So, finally I decided to start the #BetterReadsChallenge

This had been going on in my mind for a long time and here’s how it works:

Objective: Read every single day of the year, that’s it.

How to participate:

1- Keep track of each days reading, just that you read or not. It can be 10 pages, it can be 100 pages. You get 1 point for each day.

2 – You can add the hashtag along with your current score on your social media captions/Tweets (Instagram, Facebook, twitter, whatever)

3 – You can dedicate 1 line of your Instagram/twitter bio to it. Currently i have a line that says “#BetterReadsChallenge – 3/365”

And That’s it! You can set a goal of 300/365 but the ultimate challenge is to read every single day!

If you are reading this a few days or weeks into the new year, no worries, just check the number of days left to 2020 and set that as your target. So on first of february its 365 – 31 = 334 days.

In the first 3 days of the year, I’ve been so motivated because of the challenge, I woke up early on the first 2 days of January just to put in half an hours reading in (I ended with 45 minutes on both days) then on day 3 I woke up late so I decided to read during lunch hour. I read 45 minutes again. and i’m happy to say i’m already almost through the first book of the Year 🙂

Tag me on instagram if you join the Challenge!

My name is Faroukh and I am @theguywiththebook

books

Hello Publishers…

‘Just because I’m passionate about something doesn’t mean I need to do it for free.’
– Faroukh Naseem

Yeah, I finally have a quote to my name (Somebody please add it to Goodreads.)

For best results the writer recommends you read this with the calming voice of Morgan Freeman in your head.

A couple of days ago I posted a twitter thread which I later shared on Instagram as well. Here’s the post if you’re like me and love to read 300+ comments about a topic which hasn’t been openly discussed much.I’ll go through each tweet and try and elaborate as much as I can.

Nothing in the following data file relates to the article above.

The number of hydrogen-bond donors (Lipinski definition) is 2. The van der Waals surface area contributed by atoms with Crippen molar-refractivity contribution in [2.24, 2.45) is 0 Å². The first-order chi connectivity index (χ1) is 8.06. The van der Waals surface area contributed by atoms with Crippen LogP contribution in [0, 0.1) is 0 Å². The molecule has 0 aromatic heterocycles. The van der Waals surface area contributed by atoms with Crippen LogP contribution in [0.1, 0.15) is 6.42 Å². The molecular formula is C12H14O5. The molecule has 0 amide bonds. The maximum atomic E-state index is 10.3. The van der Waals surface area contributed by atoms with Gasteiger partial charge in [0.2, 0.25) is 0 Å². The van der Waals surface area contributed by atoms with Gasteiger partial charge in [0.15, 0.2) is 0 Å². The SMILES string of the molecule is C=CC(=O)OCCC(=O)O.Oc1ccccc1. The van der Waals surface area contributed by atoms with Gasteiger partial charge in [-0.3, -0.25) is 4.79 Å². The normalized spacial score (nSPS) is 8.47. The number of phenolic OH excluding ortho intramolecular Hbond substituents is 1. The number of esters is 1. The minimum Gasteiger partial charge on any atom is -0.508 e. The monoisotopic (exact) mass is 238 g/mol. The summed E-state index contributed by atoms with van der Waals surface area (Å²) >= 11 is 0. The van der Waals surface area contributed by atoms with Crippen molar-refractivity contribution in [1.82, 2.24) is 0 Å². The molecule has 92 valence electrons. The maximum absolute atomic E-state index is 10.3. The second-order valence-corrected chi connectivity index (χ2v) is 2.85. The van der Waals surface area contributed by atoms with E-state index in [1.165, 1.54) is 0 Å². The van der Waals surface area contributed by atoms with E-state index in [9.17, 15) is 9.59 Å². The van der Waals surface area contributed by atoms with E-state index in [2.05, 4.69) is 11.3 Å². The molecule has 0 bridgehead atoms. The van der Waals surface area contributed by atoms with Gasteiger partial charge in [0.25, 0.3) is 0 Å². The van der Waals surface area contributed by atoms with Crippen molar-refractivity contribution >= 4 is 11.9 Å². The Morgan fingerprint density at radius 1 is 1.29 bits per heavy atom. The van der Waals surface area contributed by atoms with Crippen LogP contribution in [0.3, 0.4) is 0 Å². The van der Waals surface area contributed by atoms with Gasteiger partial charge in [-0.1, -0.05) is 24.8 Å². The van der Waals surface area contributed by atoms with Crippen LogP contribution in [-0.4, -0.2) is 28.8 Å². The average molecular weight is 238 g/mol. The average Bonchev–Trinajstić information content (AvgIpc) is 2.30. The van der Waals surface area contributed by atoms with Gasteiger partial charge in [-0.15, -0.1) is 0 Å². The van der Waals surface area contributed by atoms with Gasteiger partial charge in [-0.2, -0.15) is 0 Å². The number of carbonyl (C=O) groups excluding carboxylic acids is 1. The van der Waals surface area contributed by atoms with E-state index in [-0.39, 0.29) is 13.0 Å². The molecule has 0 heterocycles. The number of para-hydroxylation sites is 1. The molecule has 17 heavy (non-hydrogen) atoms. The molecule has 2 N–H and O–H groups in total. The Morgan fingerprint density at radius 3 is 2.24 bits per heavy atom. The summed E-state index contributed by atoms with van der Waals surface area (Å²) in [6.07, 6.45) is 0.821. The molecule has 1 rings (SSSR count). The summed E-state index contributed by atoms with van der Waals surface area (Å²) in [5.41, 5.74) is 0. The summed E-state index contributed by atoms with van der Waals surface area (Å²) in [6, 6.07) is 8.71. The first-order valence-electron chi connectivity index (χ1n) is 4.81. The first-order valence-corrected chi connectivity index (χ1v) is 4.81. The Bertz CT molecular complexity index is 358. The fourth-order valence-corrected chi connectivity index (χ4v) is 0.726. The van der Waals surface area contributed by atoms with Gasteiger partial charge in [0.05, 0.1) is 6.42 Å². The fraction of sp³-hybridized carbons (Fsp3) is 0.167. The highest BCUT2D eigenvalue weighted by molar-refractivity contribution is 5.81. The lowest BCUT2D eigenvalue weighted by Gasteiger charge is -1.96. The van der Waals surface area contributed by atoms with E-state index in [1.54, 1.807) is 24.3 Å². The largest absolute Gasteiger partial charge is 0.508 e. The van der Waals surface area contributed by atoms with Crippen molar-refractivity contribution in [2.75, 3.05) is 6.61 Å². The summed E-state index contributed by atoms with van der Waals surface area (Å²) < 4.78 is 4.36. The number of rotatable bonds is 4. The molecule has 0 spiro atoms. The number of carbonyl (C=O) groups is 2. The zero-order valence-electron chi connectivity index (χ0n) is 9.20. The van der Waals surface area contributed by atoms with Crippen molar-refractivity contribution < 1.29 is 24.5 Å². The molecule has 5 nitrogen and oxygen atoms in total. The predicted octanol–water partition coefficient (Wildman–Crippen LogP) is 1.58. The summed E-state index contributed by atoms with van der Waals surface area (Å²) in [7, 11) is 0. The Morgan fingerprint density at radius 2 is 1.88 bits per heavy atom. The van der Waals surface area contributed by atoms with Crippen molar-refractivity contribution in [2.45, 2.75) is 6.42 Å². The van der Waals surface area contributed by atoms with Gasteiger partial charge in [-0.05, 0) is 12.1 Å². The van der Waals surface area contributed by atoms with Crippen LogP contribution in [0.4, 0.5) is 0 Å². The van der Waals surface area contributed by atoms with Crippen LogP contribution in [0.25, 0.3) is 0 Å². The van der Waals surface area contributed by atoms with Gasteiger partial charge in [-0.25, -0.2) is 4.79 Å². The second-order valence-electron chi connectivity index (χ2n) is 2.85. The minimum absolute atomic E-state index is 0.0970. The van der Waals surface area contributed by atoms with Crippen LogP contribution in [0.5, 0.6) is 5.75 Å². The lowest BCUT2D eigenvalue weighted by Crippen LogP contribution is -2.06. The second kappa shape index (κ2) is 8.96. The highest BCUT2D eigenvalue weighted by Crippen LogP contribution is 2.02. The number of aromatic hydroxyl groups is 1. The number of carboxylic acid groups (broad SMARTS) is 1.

But before we get into it, let me briefly talk about Content Creation which seems to have been misunderstood by a lot of people.

Content creation takes time and effort. It also takes a lot of understanding of what our audience likes. If today I post an absolutely amazing drone shot of a city, it probably will not do well because my audience has not followed me for such content. If I suddenly post a very different style of photo, my engagement will be lower even if it is related to books. Content creation around books is not easy at all and is very limiting too. Plus it is not limited to the visual aesthetic. Captions can be an important part of the bookstagram experience but the engagement around books isn’t easily created and not everyone reads captions since Instagram is primarily a visual platform. When you have accounts following hundreds of pages, you do not get special treatment unless you are really liked by someone following you. So if someone thinks content creation is child’s play, they probably have a private account with pictures of their breakfast, lunch and dinner with the captions Yummy, Yum and Burp on them.

So here are the tweets, broken down one by one

1 – When will publishers stop thinking that advertising their books in front of thousands of people after creating content for them is payable by free books?